The Evil of Slavery

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Harriet Beecher Stowe was an American abolitionist and author, she wrote the novel” The Uncle Tom’s Cabin ” in 1851 shortly after the Congress passed The Fugitive Slave Law in 1850. At that time north and south were so culturally divided that made them seems like two countries, the novel gave the people in the north about what was happening in the south. Harriet Beecher Stowe explained how this act affected the slaves in her novel; she also mentioned the evil of slavery in her sentences. In” Uncle Tom’s Cabin”, the conflicts between the evil slavery and love of Christianity happened all the time. Characters like Tom and Eva represented the nobility of Christian; in contrast, Legree was the embodiment of slavery which did not have any passion to slaves. Harriet Beecher Stowe mentioned mainly about how immoral slavery was, but she also asserted that only the power of love could save United States out of institution of evil slavery. Further more, Stowe emphasized the power of women was equal to men, as their love of Christian; women could influence their husbands, brothers and sons to stop the evil slavery.

In the beginning chapter of the book, Mr. Shelby and Mr. Haley were making a business. Shelby and his families treated their slaves pretty well; their attitudes toward slaves were much better than other slave holders. However, under the pleasure of Haley, Mr. Shelby had to sell Tom and Harry or his whole business would in danger. Harriet Beecher Stowe used relentless irony to expose moral hypocrisies of the slave trade, and Shelby was exactly this kind of hypocrisies.

Although Shelby’s had a good relationship with their slaves; the evil slavery still torn two families apart in such condition. When Mr. Shelby told Mrs. Shelby the truth in the night before Haley came to collect Tom and Harry, Mrs. Shelby started to realize how horrible the slave was. "This is God's curse on slavery!--a bitter, bitter, most accursed thing!--a curse to the master and a curse to the slave! I was a fool to think I could make anything good out of such a deadly evil," she said. [1] Mrs. Shelby provided the voice of morality in the conversation between her and Mr. Shelby, and she played as a similar role throughout the whole novel. Stowe did not just expose the evil of the slavery in the first few chapters; she also discussed feminism and religion issues. She believed woman can had great influence on man through religions power, so they could turn their husbands, brothers, father and sons away from evil slavery.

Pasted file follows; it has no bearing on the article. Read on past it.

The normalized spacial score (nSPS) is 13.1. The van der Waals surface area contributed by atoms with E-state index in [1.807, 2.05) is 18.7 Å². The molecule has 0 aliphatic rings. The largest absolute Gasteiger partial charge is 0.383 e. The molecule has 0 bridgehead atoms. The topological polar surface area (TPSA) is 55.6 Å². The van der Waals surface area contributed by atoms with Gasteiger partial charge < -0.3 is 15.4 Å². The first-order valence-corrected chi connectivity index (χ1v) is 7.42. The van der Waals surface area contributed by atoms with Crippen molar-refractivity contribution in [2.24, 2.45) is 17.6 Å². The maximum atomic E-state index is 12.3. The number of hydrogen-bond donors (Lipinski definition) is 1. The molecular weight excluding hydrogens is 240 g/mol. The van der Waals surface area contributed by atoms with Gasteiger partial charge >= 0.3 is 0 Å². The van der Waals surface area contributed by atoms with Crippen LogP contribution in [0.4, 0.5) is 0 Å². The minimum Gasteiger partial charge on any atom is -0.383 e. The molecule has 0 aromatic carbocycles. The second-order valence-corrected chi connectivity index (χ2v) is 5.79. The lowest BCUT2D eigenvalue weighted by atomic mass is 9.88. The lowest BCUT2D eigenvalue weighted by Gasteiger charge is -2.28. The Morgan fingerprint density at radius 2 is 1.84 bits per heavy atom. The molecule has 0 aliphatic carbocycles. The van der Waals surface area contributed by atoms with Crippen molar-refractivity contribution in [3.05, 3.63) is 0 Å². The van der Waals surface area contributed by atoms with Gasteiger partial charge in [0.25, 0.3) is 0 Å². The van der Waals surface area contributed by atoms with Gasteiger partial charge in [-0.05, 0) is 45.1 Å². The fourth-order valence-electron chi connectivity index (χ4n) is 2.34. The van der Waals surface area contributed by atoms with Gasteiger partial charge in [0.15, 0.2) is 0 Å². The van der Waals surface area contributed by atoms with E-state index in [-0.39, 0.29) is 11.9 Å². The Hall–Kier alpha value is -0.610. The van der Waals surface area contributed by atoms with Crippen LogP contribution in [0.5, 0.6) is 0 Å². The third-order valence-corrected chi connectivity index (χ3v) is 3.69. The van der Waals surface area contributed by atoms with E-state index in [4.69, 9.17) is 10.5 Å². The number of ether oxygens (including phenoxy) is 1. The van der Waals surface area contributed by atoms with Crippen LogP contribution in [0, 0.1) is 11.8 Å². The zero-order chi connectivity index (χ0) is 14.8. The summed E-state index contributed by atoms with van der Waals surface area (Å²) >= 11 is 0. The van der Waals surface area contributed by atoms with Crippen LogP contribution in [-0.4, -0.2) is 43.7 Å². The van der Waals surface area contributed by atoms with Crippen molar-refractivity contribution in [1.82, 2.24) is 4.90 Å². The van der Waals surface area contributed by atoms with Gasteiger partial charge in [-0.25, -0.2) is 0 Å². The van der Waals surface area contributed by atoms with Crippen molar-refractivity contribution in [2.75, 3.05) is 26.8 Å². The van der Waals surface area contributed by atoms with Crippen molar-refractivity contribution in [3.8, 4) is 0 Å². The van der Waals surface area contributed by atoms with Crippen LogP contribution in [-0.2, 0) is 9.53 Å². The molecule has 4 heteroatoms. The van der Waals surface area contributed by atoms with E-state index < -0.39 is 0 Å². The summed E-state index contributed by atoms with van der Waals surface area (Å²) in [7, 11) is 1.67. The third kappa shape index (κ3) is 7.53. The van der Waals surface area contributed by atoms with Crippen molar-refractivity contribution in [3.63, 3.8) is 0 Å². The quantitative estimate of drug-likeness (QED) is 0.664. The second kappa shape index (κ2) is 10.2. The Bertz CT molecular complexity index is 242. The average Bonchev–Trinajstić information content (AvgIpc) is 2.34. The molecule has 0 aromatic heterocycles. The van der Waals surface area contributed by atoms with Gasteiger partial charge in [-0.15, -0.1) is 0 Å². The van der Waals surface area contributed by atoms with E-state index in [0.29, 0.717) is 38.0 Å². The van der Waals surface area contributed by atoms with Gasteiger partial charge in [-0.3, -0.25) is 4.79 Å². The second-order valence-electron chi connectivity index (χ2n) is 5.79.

As the story went on, Tom was sold by Haley and served under a man called St. Clare. In this family, Tom met Prue who was a slave from down the street; she was drunk and depress when Tom saw her. Although Tom tried to persuade her believing in God and stop drinking, the sordid history of Prue made her hard to believe anything at all. Former master of Prue used her to breed children to sell at the slave market. When Prue was sold to her current master, she could finally raise her own child, however, she needed to spend most of her time on watching her sick mistress; away from her baby caused her milk dry out and her master refused to pay for purchased milk, so her baby died of starvation. “I looks like gwine to heaven,” said the woman; “an’t thar where white folks is gwine? S’pose they’d have me thar? I’d rather go to torment, and get away from Mas’r and Missis,” she said. [2] As Tom tried to convince her to find God and get an eternal life in heaven for reward, Prue spoke these words to show how terrible slavery could be. She assumed that if white people were all going to heaven, then she would be required to work for them in her afterlife. Thus, she said that she would go to hell rather than stayed with her master and mistress in the heaven. Stowe used these lines to shock her audiences, which were mostly Christian, with the extreme misery slaves endured. Before Prue, all slaves mentioned by Stowe seem to...
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